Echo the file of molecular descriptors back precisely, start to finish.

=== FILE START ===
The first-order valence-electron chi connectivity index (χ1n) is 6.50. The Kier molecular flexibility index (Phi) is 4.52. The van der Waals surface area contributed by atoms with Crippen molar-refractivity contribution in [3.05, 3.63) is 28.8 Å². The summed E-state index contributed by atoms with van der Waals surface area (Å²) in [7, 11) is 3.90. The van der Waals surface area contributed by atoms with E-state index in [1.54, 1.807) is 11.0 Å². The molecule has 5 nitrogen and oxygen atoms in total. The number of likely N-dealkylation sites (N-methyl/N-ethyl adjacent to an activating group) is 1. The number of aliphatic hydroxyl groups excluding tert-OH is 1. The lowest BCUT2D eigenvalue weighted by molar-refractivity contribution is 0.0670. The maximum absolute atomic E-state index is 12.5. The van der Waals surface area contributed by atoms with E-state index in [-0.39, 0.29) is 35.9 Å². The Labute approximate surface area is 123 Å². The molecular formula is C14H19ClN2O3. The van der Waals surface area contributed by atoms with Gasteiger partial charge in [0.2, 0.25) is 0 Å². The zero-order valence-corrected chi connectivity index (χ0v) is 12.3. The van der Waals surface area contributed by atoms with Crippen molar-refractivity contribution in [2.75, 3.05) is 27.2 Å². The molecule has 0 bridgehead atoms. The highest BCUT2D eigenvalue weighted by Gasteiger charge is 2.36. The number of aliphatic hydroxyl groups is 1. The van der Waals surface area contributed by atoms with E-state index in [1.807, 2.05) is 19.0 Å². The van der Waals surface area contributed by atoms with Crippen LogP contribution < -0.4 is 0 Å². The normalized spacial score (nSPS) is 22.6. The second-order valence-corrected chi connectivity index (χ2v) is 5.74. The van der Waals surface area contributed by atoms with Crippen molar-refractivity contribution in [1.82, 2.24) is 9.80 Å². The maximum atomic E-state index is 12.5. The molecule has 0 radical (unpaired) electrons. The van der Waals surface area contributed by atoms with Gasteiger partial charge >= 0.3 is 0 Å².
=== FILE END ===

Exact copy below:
The first-order valence-electron chi connectivity index (χ1n) is 6.50. The Kier molecular flexibility index (Phi) is 4.52. The van der Waals surface area contributed by atoms with Crippen molar-refractivity contribution in [3.05, 3.63) is 28.8 Å². The summed E-state index contributed by atoms with van der Waals surface area (Å²) in [7, 11) is 3.90. The van der Waals surface area contributed by atoms with E-state index in [1.54, 1.807) is 11.0 Å². The molecule has 5 nitrogen and oxygen atoms in total. The number of likely N-dealkylation sites (N-methyl/N-ethyl adjacent to an activating group) is 1. The number of aliphatic hydroxyl groups excluding tert-OH is 1. The lowest BCUT2D eigenvalue weighted by molar-refractivity contribution is 0.0670. The maximum absolute atomic E-state index is 12.5. The van der Waals surface area contributed by atoms with E-state index in [-0.39, 0.29) is 35.9 Å². The Labute approximate surface area is 123 Å². The molecular formula is C14H19ClN2O3. The van der Waals surface area contributed by atoms with Gasteiger partial charge in [0.2, 0.25) is 0 Å². The zero-order valence-corrected chi connectivity index (χ0v) is 12.3. The van der Waals surface area contributed by atoms with Crippen molar-refractivity contribution in [2.75, 3.05) is 27.2 Å². The molecule has 0 bridgehead atoms. The highest BCUT2D eigenvalue weighted by Gasteiger charge is 2.36. The number of aliphatic hydroxyl groups is 1. The van der Waals surface area contributed by atoms with E-state index in [1.807, 2.05) is 19.0 Å². The van der Waals surface area contributed by atoms with Crippen LogP contribution < -0.4 is 0 Å². The normalized spacial score (nSPS) is 22.6. The second-order valence-corrected chi connectivity index (χ2v) is 5.74. The van der Waals surface area contributed by atoms with Crippen molar-refractivity contribution in [1.82, 2.24) is 9.80 Å². The maximum atomic E-state index is 12.5. The molecule has 0 radical (unpaired) electrons. The van der Waals surface area contributed by atoms with Gasteiger partial charge >= 0.3 is 0 Å².